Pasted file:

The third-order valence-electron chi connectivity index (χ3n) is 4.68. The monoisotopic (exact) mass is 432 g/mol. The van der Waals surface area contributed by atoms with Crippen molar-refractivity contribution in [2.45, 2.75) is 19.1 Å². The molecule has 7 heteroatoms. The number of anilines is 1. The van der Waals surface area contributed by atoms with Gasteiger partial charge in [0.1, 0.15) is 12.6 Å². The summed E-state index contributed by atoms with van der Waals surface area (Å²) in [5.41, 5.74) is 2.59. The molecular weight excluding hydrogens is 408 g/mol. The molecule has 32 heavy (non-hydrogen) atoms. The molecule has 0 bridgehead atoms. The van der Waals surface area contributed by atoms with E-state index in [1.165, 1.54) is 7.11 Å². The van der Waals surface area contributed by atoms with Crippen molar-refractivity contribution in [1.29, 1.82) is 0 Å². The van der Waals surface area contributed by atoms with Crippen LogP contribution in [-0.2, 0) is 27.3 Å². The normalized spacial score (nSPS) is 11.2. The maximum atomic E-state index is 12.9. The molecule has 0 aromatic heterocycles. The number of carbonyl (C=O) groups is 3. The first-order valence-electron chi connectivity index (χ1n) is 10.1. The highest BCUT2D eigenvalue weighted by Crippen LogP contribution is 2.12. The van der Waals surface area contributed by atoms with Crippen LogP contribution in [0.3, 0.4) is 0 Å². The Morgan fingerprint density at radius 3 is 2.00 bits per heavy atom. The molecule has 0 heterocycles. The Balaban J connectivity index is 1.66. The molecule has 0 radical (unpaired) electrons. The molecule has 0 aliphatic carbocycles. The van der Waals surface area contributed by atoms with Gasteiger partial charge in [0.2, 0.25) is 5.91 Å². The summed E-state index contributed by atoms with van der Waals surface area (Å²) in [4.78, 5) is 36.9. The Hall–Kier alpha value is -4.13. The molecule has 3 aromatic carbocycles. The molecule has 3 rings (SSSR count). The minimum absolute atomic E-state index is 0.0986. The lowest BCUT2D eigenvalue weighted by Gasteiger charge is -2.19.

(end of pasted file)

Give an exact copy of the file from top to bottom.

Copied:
The third-order valence-electron chi connectivity index (χ3n) is 4.68. The monoisotopic (exact) mass is 432 g/mol. The van der Waals surface area contributed by atoms with Crippen molar-refractivity contribution in [2.45, 2.75) is 19.1 Å². The molecule has 7 heteroatoms. The number of anilines is 1. The van der Waals surface area contributed by atoms with Gasteiger partial charge in [0.1, 0.15) is 12.6 Å². The summed E-state index contributed by atoms with van der Waals surface area (Å²) in [5.41, 5.74) is 2.59. The molecular weight excluding hydrogens is 408 g/mol. The molecule has 32 heavy (non-hydrogen) atoms. The molecule has 0 bridgehead atoms. The van der Waals surface area contributed by atoms with E-state index in [1.165, 1.54) is 7.11 Å². The van der Waals surface area contributed by atoms with Crippen molar-refractivity contribution in [1.29, 1.82) is 0 Å². The van der Waals surface area contributed by atoms with Crippen LogP contribution in [-0.2, 0) is 27.3 Å². The normalized spacial score (nSPS) is 11.2. The maximum atomic E-state index is 12.9. The molecule has 0 aromatic heterocycles. The number of carbonyl (C=O) groups is 3. The first-order valence-electron chi connectivity index (χ1n) is 10.1. The highest BCUT2D eigenvalue weighted by Crippen LogP contribution is 2.12. The van der Waals surface area contributed by atoms with Crippen LogP contribution in [0.3, 0.4) is 0 Å². The Morgan fingerprint density at radius 3 is 2.00 bits per heavy atom. The molecule has 0 heterocycles. The Balaban J connectivity index is 1.66. The molecule has 0 radical (unpaired) electrons. The molecule has 0 aliphatic carbocycles. The van der Waals surface area contributed by atoms with Gasteiger partial charge in [0.2, 0.25) is 5.91 Å². The summed E-state index contributed by atoms with van der Waals surface area (Å²) in [4.78, 5) is 36.9. The Hall–Kier alpha value is -4.13. The molecule has 3 aromatic carbocycles. The molecule has 3 rings (SSSR count). The minimum absolute atomic E-state index is 0.0986. The lowest BCUT2D eigenvalue weighted by Gasteiger charge is -2.19.